Today we are checking out something cool (khem, pun intended)! Here we have Pure Loop Liquid All-In-One cooler from beQuiet! This is the 360mm version and in this video we will check what you get for your money, its performance and let you know if you should consider buying it.
This lineup has four different options to choose from, starting with 120mm and going all the way to 360mm to cover the whole range of CPU’s. I like how beQuiet! provides a little recommendation guide to help with your choice.
Right here we have the largest variant. In the box we find three Pure Wings 2 PWM fans, cooler assembly itself, mounting accessories for Intel and AMD, screws and power cables for pump and LED. These are not controllable in any way – just a simple power to sata connection. We also have a triple fan splitter. It would be nice if the fan splitter was a little longer as right now it is hanging just above the motherboard and is a little bit messy.
They have also included some thermal paste, cable ties, manual and lastly some additional coolant. This unit actually comes pre-filled and is good to use right out of the box. beQuiet! recommends to top up the cooler if you start hearing some bubbles or in about 2 years time – the whole process is well documented in the manual.
The radiator is made out of aluminium and has a standard black finish, the cold plate on the other hand is made out of copper and is nickel plated, while the cover is aluminium with be quiet! logo, it has a narrow plastic line around it, that is going to be the only part with LED lights on so it’s pretty minimal and elegant. While I do like the clean look – I think this may be a lost opportunity to satisfy the RGB crowd.
While we are on the subject of aesthetics – you may have noticed this little hanging contraption next to the radiator. This one is slightly different from most traditional All-In-One coolers – it is a decoupled pump which due to design choices actually has the ability to slightly slide back and forth on one of the tubes. beQuiet claims that moving the pump away from the metal components dampens the vibrations, thus making the system a bit quieter. I think people who prefer a very minimalistic look will be against it, personally I think it looks OK, plus it actually comes at a very competitive price. The MSRP starts at 85 US dollars for the smallest one and goes up to 120 USD for the 360mm.
With all of that out of the way let’s check how it performs. We set it up inside beQuiet! Pure Base 500DX case with Ryzen 9 3900XT running at stock. We have also done some tests with beQuiet! Pure Rock 2 AIR cooler. This is in no way a fair comparison as AIR cooler is about 2 times cheaper, it’s just good to have a reference point for comparison.
While doing all these tests, our ambient temperature here at the office was 27C.
First we ran a Blender benchmark which consists of a short BMW test and then longer Classroom test. We can see from this graph that the CPU boosted to 4GHz and stayed there for the duration of the test.
When it comes to temperatures, these hit 95C on the AIR cooler and stayed there while under load. The Pure Loop AIO only peaked at about 80C which is a pretty good start. While benchmarking – the fan on the AIR cooler was averaging 913 RPM and Pure Loop fans were averaging 1700 RPM and this was certainly more audible. We will talk about noise levels a bit later on.
Moving on to Prime95 benchmark and here under load we are peaking at 81C with fans hitting the same 1700 RPM. It is actually expected, since the Prime95 generates a lot of heat.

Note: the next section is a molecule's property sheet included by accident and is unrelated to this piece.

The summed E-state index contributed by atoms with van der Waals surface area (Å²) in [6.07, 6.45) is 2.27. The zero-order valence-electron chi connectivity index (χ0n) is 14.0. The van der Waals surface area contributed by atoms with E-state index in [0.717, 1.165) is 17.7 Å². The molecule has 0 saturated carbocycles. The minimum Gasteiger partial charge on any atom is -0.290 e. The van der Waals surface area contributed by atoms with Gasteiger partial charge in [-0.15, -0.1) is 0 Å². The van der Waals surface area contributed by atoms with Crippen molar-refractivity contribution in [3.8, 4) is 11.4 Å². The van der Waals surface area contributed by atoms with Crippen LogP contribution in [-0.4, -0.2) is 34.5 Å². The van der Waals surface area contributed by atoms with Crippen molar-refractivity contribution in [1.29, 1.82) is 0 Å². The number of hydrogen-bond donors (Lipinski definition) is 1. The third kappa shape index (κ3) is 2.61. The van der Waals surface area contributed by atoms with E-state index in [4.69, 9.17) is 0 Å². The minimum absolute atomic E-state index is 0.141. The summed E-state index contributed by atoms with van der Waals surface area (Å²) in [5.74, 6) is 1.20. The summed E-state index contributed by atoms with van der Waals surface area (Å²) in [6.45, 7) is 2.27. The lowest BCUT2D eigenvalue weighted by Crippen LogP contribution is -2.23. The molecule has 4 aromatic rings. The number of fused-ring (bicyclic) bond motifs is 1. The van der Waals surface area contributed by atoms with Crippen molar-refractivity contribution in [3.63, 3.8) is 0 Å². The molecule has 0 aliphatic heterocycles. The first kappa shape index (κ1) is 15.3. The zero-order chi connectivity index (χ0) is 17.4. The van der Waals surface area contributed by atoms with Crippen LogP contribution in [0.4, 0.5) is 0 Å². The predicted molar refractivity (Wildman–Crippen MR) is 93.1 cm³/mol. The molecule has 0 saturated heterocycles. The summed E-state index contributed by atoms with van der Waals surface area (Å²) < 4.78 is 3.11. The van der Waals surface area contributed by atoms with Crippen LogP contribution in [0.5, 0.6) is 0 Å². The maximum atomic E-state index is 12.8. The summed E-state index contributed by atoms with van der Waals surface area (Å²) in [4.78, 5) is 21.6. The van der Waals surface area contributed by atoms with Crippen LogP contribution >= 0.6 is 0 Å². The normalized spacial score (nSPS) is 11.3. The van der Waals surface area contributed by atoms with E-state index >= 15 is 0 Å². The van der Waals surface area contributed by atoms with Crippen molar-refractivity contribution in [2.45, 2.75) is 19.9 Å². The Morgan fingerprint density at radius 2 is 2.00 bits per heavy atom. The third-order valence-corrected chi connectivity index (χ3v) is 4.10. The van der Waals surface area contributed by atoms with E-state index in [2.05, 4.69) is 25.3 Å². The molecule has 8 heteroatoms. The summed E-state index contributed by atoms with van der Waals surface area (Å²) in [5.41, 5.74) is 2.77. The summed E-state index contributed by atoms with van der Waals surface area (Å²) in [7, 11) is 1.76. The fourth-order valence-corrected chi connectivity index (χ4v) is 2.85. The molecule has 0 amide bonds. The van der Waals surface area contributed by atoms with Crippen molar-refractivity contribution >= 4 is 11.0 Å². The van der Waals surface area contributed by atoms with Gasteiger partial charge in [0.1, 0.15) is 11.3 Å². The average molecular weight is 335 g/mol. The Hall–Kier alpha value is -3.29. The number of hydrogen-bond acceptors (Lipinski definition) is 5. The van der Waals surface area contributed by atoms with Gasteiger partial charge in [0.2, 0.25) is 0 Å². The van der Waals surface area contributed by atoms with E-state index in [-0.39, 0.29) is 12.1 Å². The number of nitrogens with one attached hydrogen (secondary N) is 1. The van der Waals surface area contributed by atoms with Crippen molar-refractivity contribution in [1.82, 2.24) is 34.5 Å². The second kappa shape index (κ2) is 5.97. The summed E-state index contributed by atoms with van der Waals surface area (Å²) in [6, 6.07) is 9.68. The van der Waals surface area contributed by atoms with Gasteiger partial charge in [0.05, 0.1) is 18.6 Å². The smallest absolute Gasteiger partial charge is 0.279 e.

To be fair, most people wouldn’t be using their PC like this. Rendering is only done for a small amount of time in comparison to actual creative workloads so let’s check something more realistic.
Here we have two games running at 1080p with maxed out settings thus utilising the CPU more than GPU. Starting with Ghost Recon Breakpoint we see on average CPU is at 55C with peaks to 65C, I consider this as a very good performance.
When we look at the fan speeds, these were staying between 750 and 1100 RPM most of the time. To be fair we have now tripled the amount of fans in comparison to the AIR cooler so I would expect them to spin quite slow.
In Metro Exodus the temperature using Pure Loop is staying mostly under 60C. This game is a lot more GPU intensive which explains why the CPU is running pretty cool anyway.
When checking out fan speeds, we see them mostly staying under 1000 RPM which is about 50% of the rated speed.
This brings us quite well to testing the fan loudness and I have very high expectations in this section – after all this is beQuiet! product. For this test we are using the same rig and manually adjusting the fan speeds between 25, 50 and 100%, the noise is being measured 80 cm away from the PC and our room noise floor is 38.3 dBa.
Starting with 25% speed we see 39.2 dBa on the AIR cooler and 43dBa on the AIO. Moving up to 50% speed we have 39.7dBa on the AIR cooler and 49dBa on the AIO. And lastly at full speed we have 40.2 dBa on the AIR cooler and 50dBa on the AIO. Of course the liquid AIO in this test would be much louder, first of all it has 3 fans rather than one and also they are two times the speed. I actually expected them to get even louder.
Something to note: the fans on the Pure Loop are rated at 2000 RPM at max speed, we found that they can hit 2050 RPM while at 100%, when at 50% they spin at 1600 RPM and at 25% they hit 1350 RPM. So with this in mind if we compare it to the benchmarks we have done earlier the fans would operate mostly between 25% and 50% speed which is actually pretty quiet.
Based on acoustics together with the cooling performance this cooler is actually pretty good, the only thing we are not able to check is how durable it is. It does come with a 3 year manufacturer warranty and at this price they look like a pretty good deal.
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